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D (Afghanistan) v Secretary of State for the Home Department

The Asylum and Immigration Tribunal had been wrong to conclude that an adjudicator had erred in law by failing to take into account medical evidence of scarring on an asylum seeker.

13 October 2006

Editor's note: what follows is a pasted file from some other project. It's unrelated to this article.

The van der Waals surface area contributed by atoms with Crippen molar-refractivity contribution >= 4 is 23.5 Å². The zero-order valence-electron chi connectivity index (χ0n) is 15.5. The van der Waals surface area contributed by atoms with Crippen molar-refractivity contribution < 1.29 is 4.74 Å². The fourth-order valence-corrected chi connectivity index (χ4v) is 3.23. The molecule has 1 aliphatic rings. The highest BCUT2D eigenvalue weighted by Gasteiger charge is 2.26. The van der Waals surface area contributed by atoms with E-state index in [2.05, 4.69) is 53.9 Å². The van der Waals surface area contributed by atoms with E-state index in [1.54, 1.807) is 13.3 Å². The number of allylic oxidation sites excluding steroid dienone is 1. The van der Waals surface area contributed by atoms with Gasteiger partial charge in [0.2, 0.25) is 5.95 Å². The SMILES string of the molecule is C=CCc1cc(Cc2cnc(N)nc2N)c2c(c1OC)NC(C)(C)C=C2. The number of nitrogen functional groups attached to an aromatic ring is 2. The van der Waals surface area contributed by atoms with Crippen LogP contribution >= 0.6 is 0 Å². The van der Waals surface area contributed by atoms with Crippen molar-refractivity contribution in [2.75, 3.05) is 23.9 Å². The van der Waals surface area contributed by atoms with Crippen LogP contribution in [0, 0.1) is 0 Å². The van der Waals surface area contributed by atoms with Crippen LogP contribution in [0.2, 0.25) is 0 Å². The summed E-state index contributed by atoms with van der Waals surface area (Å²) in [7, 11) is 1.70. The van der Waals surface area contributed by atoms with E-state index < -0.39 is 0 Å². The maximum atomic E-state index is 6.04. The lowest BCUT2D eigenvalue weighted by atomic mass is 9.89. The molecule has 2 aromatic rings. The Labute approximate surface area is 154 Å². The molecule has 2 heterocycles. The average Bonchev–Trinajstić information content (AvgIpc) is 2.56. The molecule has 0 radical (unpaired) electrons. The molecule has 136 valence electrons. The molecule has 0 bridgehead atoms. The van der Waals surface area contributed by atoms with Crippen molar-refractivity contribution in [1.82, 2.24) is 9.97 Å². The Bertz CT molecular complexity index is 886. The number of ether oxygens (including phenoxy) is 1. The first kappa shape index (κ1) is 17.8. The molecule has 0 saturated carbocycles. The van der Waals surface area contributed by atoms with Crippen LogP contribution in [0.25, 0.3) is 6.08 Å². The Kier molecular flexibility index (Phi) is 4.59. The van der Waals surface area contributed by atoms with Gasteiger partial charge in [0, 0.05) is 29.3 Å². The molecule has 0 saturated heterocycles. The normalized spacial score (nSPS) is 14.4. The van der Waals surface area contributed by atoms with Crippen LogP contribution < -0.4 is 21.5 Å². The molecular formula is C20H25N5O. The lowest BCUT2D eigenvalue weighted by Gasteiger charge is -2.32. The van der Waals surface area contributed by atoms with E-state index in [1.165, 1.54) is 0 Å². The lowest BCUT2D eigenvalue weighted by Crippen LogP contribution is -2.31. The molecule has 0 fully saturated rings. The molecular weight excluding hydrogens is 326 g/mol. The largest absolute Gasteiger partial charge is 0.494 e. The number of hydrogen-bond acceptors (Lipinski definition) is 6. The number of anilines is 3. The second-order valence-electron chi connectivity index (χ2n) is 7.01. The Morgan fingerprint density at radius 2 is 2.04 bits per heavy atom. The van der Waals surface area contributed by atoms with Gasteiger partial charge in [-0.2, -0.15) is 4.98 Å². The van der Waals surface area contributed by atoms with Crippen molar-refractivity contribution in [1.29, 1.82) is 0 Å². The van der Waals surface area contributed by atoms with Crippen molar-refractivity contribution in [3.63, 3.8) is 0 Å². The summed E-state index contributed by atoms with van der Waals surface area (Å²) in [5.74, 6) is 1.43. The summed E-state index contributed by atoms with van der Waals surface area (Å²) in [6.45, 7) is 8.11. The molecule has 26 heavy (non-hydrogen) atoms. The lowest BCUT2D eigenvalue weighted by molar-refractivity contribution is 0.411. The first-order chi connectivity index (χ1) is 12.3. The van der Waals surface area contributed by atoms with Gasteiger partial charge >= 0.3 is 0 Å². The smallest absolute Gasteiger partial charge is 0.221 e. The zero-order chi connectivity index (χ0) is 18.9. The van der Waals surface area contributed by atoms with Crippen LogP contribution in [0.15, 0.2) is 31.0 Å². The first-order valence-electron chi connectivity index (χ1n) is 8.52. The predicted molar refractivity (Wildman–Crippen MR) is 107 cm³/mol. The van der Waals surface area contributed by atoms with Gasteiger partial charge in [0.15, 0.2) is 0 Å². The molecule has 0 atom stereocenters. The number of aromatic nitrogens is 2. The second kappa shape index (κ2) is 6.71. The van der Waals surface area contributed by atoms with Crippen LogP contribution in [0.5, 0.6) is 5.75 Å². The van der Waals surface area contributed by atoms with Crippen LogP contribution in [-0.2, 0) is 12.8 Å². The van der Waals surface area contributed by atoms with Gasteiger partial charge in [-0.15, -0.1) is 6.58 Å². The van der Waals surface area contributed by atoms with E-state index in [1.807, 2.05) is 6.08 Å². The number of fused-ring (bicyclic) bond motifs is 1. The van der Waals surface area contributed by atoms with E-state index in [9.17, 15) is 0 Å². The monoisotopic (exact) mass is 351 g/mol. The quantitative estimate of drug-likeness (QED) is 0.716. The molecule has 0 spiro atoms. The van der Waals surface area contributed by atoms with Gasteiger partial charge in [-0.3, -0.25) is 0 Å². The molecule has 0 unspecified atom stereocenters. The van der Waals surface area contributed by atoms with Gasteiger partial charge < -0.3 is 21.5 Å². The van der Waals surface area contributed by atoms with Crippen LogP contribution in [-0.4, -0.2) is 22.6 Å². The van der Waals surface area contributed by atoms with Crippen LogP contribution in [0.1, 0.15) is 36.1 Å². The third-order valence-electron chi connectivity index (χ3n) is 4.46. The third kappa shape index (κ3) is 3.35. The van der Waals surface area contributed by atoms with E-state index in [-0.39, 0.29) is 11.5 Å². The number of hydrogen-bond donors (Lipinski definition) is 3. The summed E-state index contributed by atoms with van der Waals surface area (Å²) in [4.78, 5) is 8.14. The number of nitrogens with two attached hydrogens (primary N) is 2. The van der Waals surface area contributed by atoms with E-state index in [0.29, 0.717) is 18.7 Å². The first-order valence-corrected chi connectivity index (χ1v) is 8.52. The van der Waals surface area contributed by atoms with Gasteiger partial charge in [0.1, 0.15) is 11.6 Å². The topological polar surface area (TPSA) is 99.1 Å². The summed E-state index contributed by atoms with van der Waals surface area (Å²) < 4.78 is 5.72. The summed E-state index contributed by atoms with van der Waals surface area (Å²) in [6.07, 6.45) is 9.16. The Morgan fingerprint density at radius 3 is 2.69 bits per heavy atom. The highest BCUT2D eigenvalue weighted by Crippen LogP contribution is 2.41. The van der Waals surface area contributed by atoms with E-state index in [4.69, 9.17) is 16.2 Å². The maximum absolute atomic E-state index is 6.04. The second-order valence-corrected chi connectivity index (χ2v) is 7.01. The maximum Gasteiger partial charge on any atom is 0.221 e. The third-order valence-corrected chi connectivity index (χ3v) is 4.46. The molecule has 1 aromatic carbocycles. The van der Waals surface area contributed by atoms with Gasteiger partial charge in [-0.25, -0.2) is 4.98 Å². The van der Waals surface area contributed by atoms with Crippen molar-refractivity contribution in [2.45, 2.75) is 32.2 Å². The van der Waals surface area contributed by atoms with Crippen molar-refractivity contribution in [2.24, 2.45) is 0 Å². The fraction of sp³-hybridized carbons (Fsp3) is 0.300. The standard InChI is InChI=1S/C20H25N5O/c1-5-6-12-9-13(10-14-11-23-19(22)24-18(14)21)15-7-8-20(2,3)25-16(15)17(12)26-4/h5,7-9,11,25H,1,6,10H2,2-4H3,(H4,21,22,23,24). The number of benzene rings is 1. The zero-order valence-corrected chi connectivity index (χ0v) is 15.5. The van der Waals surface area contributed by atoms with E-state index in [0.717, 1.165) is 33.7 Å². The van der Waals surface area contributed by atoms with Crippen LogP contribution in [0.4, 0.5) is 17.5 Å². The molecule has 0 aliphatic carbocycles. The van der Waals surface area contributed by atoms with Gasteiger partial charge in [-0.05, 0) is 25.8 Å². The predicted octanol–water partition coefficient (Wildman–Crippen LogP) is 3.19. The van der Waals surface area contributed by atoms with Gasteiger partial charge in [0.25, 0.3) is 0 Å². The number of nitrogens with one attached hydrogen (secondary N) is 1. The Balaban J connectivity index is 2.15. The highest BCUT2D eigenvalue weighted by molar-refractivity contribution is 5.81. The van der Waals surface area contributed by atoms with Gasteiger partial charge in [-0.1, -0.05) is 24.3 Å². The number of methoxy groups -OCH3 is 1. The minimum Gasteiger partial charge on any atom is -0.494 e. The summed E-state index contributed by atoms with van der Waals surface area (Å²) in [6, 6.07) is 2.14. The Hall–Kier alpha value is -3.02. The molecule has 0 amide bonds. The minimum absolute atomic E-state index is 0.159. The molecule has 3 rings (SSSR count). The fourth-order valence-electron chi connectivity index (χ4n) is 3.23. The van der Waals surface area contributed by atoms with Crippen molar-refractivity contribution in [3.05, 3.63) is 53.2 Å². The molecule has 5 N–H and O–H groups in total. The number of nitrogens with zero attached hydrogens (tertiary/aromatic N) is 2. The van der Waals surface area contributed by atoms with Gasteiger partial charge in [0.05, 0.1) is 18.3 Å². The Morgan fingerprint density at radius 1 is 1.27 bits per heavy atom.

The appellant asylum seeker (D) appealed against the decision of the Asylum and Immigration Tribunal dismissing his appeal against the respondent secretary of state’s refusal of his claim for asylum. D, who was an Afghan national, had claimed asylum on the grounds that he had a well founded fear of mistreatment and torture if returned to Afghanistan. An adjudicator dismissed his appeal on the basis that D’s claims of torture were not credible and his story was implausible. On appeal, the tribunal held that the adjudicator had erred in law in failing to take account of medical evidence of scarring on D’s genitals, but held that the adjudicator had been entitled to impugn D’s credibility and disbelieve that he was tortured. D contended that the tribunal had identified an error of law and should not have concluded that the error did not vitiate the conclusion of the adjudicator. The secretary of state submitted that the tribunal was wrong to conclude that the adjudicator had er...

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